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Japan working to eliminate tariffs on wine from European Union

The Yomiuri Shimbun

The Yomiuri Shimbun The government is making arrangements to eliminate import tariffs on wine produced in European Union countries, including France and Italy, in the Japan-EU economic partnership agreement negotiations, The Yomiuri Shimbun has learned.

According to sources, Japan and the EU will enter the final stage of negotiations based on a plan to incrementally lower tariffs on wine from the EU and reduce them to zero about eight years after the effectuation of the EPA.

Japan currently imposes an import tariff of 15 percent on the price of wine from EU member countries or ¥125 per liter, whichever is less. Since the EPA between Japan and Chile came into effect in 2007, Japan’s tariff on Chilean wine has been lowered and now stands at 2.3 percent.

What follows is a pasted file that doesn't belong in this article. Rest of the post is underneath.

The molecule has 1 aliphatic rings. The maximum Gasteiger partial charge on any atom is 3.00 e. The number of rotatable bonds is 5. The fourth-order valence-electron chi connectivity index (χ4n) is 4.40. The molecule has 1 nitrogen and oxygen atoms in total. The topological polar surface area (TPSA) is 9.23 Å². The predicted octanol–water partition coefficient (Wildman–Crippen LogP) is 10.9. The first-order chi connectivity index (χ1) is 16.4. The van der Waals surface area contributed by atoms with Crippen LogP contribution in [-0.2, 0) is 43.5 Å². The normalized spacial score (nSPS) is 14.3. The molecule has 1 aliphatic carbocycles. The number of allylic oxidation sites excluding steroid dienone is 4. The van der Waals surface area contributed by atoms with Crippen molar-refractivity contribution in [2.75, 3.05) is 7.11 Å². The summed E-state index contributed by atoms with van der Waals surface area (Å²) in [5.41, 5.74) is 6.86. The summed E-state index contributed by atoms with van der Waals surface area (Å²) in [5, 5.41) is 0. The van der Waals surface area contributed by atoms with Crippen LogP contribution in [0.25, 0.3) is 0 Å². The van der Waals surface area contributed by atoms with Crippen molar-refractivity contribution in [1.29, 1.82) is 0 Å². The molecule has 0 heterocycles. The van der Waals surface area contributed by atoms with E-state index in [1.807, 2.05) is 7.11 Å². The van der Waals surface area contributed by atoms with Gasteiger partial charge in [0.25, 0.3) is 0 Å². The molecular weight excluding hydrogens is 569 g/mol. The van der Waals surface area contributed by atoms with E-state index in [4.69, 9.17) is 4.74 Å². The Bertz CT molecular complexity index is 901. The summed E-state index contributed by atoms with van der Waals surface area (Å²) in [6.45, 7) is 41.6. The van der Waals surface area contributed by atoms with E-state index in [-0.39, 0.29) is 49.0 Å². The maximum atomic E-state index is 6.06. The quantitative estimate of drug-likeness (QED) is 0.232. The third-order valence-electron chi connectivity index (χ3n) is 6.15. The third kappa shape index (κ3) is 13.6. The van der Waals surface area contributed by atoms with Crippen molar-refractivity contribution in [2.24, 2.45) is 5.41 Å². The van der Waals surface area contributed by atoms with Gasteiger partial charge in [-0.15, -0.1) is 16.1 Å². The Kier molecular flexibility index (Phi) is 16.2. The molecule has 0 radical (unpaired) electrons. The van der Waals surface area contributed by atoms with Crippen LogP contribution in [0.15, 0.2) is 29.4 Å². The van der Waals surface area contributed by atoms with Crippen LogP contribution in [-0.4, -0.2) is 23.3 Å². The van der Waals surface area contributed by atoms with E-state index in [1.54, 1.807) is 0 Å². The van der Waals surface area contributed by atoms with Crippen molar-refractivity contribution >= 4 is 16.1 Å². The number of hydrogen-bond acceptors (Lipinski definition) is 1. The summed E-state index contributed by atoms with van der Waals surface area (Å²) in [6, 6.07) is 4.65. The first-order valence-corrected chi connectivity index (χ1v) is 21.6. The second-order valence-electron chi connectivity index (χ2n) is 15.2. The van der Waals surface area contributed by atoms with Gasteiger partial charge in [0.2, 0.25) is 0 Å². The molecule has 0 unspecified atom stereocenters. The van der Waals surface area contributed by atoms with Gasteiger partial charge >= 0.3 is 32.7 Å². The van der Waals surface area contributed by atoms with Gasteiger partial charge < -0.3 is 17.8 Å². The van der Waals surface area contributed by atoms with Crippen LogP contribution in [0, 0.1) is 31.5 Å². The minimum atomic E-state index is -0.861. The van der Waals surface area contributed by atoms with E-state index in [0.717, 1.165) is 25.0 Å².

The EPA between Japan and Australia entered into force in 2015 and Japan’s import tariff on Australian wine is currently 7.5 percent.

Inexpensive Chilean wine has become particularly popular in Japan and the volume of its imports ranked No. 1 for the first time in 2015, surpassing French wine, which had long been in first place.

Under the EPAs they concluded with Japan, the tariffs Japan imposes on wine from Chile and Australia will eventually be reduced to zero. The EU therefore feels an increasing sense of urgency.

If Japan’s tariffs on wine from the EU fall to zero, the price of a standard 750-milliliter bottle of wine that costs ¥1,000 or more will fall by nearly ¥100.

In the EPA negotiations, the EU is making arrangements to abolish a 10 percent tariff currently imposed on Japanese automobiles about 10 years after the effectuation of the accord, to wrest a concession from Japan over tariffs on major EU export items such as cheese and wine. However, the timing of Japan scrapping tariffs on EU wine may change, depending on how the EPA negotiations unfold.Speech

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